Hired drivers are recommended in Tuscany; the area is mountainous with lots of curves and narrow roads. Similar to France, visitors should book appointments in advance.

Wine touring in the New World

Visitors tasting wine at Napa Valley’s Freemark Abbey winery.

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Sonoma is a vast region with rolling hills and 50 miles of rugged coastline – best known for pinot noir and chardonnay, plus some zinfandel in the warmer appellations. Tasting rooms are spread out, so more time is needed to explore it. 

The best way to visit both regions is to book a driver, ideally one with contacts at the wineries. While it used to be the norm to book in advance, many visitors now walk in for a tasting. However, appointments are still preferred.

Other states with bustling wine tourism include Texas, Washington, Oregon, Virginia and New York.


Wine tourism in the land “Down Under” is cutting-edge.

Most of the wineries and tasting rooms are referred to as cellar doors. A few regions to consider are Yarra Valley in Victoria; Barossa Valley near Adelaide, and Margaret River about two hours south of Perth.

Wine at Helen & Joey Estate at the company’s “cellar door” in the wine region of Yarra Valley, outside of Melbourne.

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Wine tourism in Yarra Valley is convenient, with cellar doors open daily and wineries less than a mile apart. On-site dining and even accommodations are very common, making this area easy to visit.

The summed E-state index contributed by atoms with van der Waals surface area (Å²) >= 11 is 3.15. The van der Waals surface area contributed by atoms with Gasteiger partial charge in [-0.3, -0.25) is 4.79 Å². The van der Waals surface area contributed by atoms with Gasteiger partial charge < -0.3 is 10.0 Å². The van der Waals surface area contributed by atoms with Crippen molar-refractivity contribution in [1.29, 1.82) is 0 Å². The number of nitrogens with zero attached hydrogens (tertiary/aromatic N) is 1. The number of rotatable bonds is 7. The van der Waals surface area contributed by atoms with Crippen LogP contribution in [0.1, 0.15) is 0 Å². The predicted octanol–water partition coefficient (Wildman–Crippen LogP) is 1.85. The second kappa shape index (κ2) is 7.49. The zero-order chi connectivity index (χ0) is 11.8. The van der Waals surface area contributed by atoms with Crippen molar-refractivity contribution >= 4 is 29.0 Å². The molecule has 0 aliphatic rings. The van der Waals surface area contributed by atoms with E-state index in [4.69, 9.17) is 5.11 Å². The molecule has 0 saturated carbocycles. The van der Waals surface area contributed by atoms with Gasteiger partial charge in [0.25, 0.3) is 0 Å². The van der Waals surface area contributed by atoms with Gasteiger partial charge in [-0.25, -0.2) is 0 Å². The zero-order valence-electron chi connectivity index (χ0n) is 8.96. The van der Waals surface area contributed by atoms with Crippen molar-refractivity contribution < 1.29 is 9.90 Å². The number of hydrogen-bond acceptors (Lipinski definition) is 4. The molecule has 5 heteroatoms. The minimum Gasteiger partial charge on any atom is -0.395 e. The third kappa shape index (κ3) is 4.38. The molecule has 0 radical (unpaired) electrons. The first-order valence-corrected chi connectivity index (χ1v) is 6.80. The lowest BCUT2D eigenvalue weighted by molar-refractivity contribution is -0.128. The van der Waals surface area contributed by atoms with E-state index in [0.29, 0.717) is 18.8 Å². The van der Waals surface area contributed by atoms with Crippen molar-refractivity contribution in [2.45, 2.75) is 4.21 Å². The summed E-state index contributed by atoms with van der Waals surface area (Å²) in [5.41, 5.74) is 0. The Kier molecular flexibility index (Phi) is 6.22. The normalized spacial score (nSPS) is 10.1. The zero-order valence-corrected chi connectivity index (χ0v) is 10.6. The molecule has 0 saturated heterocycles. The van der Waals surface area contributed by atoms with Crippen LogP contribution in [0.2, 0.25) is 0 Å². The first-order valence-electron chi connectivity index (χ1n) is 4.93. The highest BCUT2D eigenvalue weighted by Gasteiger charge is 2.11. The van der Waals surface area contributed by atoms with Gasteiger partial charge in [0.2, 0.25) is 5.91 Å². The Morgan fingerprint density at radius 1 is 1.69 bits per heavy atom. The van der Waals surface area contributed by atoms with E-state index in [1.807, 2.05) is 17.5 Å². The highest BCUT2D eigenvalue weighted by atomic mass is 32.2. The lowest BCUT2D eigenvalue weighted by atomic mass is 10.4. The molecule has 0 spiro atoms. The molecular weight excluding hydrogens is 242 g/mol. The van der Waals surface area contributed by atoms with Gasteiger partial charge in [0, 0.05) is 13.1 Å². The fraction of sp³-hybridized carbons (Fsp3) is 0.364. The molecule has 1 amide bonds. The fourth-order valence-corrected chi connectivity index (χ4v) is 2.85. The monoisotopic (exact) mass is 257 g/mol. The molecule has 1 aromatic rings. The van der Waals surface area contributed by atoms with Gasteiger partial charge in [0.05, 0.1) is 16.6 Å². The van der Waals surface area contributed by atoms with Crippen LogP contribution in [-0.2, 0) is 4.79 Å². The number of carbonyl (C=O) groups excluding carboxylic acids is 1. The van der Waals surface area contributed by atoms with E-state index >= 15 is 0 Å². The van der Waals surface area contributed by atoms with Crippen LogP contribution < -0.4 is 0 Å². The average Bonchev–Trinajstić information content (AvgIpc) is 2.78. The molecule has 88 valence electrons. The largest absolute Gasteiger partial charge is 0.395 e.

Many large producers host concerts and outdoor events, that showcase the region’s chardonnay, pinot noir and some sparkling wines.

Margaret River offers great surfing as well as wine tasting. Visitors can look for unoaked chardonnay and Bordeaux blends. Its winding roads are known for frequent kangaroo crossings, and drivers are recommended.

Barossa is one of the older wine regions in Australia, with some 200 cellar doors within two hours of Adelaide. Here, wine tasting can come with koala and kangaroo sightings. Many grape varietals are grown in the valley – including grenache and riesling – ensuring there’s something for most palates. 

South Africa

South Africa may be considered a new world wine region, but Constantia, a top destination for wine tasting, is centuries old.  

Opened in 1685, Groot Constantia is South Africa’s first wine farm. It sits among other vineyards that make up the Constantia Wine Route, a 20-minute drive from Cape Town.

A sightseeing wine tour bus passes a vineyard in the Constantia wine region of South Africa.

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Stellenbosch is a popular region with an established, and bikeable, wine route. The area has world-class restaurants too.

Specific wineries can be booked in advance, but most are open daily. The country’s top varietals include chenin blanc, sauvignon blanc, pinotage and shiraz, showcasing the diversity of South African wines.